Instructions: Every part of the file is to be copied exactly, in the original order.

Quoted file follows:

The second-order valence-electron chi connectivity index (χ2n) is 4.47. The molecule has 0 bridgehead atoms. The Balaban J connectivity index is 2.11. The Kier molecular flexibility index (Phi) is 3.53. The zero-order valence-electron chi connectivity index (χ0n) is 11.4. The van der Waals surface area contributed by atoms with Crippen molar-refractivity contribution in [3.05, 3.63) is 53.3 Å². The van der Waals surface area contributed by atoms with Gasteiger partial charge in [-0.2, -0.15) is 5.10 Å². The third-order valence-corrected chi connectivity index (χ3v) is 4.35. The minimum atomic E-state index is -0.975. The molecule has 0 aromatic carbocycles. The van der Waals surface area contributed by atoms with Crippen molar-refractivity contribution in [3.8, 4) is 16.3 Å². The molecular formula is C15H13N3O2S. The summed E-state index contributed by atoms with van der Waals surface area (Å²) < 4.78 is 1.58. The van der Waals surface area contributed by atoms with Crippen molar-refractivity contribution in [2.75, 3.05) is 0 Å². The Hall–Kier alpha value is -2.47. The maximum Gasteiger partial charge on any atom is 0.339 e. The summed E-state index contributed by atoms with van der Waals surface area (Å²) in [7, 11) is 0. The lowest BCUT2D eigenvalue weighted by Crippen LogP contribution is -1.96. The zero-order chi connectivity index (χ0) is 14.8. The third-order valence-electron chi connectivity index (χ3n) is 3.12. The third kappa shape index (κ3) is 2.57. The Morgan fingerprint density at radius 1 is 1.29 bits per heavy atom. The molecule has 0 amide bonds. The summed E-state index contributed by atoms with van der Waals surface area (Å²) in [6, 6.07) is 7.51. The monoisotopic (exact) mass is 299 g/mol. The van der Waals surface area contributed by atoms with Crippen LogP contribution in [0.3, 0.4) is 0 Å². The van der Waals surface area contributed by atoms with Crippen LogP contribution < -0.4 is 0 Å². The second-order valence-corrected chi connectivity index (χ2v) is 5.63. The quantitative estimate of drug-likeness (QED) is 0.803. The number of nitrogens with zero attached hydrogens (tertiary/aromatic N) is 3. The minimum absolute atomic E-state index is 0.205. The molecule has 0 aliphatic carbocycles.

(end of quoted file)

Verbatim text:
The second-order valence-electron chi connectivity index (χ2n) is 4.47. The molecule has 0 bridgehead atoms. The Balaban J connectivity index is 2.11. The Kier molecular flexibility index (Phi) is 3.53. The zero-order valence-electron chi connectivity index (χ0n) is 11.4. The van der Waals surface area contributed by atoms with Crippen molar-refractivity contribution in [3.05, 3.63) is 53.3 Å². The van der Waals surface area contributed by atoms with Gasteiger partial charge in [-0.2, -0.15) is 5.10 Å². The third-order valence-corrected chi connectivity index (χ3v) is 4.35. The minimum atomic E-state index is -0.975. The molecule has 0 aromatic carbocycles. The van der Waals surface area contributed by atoms with Crippen molar-refractivity contribution in [3.8, 4) is 16.3 Å². The molecular formula is C15H13N3O2S. The summed E-state index contributed by atoms with van der Waals surface area (Å²) < 4.78 is 1.58. The van der Waals surface area contributed by atoms with Crippen molar-refractivity contribution in [2.75, 3.05) is 0 Å². The Hall–Kier alpha value is -2.47. The maximum Gasteiger partial charge on any atom is 0.339 e. The summed E-state index contributed by atoms with van der Waals surface area (Å²) in [7, 11) is 0. The lowest BCUT2D eigenvalue weighted by Crippen LogP contribution is -1.96. The zero-order chi connectivity index (χ0) is 14.8. The third-order valence-electron chi connectivity index (χ3n) is 3.12. The third kappa shape index (κ3) is 2.57. The Morgan fingerprint density at radius 1 is 1.29 bits per heavy atom. The molecule has 0 amide bonds. The summed E-state index contributed by atoms with van der Waals surface area (Å²) in [6, 6.07) is 7.51. The monoisotopic (exact) mass is 299 g/mol. The van der Waals surface area contributed by atoms with Crippen LogP contribution in [0.3, 0.4) is 0 Å². The van der Waals surface area contributed by atoms with Crippen LogP contribution < -0.4 is 0 Å². The second-order valence-corrected chi connectivity index (χ2v) is 5.63. The quantitative estimate of drug-likeness (QED) is 0.803. The number of nitrogens with zero attached hydrogens (tertiary/aromatic N) is 3. The minimum absolute atomic E-state index is 0.205. The molecule has 0 aliphatic carbocycles.